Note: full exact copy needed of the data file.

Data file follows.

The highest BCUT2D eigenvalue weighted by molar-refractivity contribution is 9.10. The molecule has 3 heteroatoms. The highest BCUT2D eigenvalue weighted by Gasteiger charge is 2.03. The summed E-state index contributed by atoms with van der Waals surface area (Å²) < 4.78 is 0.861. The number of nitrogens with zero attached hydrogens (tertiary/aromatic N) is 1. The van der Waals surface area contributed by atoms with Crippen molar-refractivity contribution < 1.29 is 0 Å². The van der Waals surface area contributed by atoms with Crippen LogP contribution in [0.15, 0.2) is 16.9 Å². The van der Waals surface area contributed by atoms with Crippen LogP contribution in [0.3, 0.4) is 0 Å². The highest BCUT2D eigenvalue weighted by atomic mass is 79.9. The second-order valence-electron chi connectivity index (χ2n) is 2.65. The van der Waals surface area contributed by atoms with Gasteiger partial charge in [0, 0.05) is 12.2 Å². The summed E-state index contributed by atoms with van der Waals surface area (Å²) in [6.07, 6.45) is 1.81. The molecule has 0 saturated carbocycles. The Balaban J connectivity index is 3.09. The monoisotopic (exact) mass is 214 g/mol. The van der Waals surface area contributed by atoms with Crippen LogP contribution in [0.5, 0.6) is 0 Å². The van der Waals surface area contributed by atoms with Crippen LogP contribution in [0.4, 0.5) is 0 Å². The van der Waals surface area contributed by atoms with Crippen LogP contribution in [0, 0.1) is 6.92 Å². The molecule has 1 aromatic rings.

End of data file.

The highest BCUT2D eigenvalue weighted by molar-refractivity contribution is 9.10. The molecule has 3 heteroatoms. The highest BCUT2D eigenvalue weighted by Gasteiger charge is 2.03. The summed E-state index contributed by atoms with van der Waals surface area (Å²) < 4.78 is 0.861. The number of nitrogens with zero attached hydrogens (tertiary/aromatic N) is 1. The van der Waals surface area contributed by atoms with Crippen molar-refractivity contribution < 1.29 is 0 Å². The van der Waals surface area contributed by atoms with Crippen LogP contribution in [0.15, 0.2) is 16.9 Å². The van der Waals surface area contributed by atoms with Crippen LogP contribution in [0.3, 0.4) is 0 Å². The highest BCUT2D eigenvalue weighted by atomic mass is 79.9. The second-order valence-electron chi connectivity index (χ2n) is 2.65. The van der Waals surface area contributed by atoms with Gasteiger partial charge in [0, 0.05) is 12.2 Å². The summed E-state index contributed by atoms with van der Waals surface area (Å²) in [6.07, 6.45) is 1.81. The molecule has 0 saturated carbocycles. The Balaban J connectivity index is 3.09. The monoisotopic (exact) mass is 214 g/mol. The van der Waals surface area contributed by atoms with Crippen LogP contribution in [0.5, 0.6) is 0 Å². The van der Waals surface area contributed by atoms with Crippen LogP contribution in [0.4, 0.5) is 0 Å². The van der Waals surface area contributed by atoms with Crippen LogP contribution in [0, 0.1) is 6.92 Å². The molecule has 1 aromatic rings.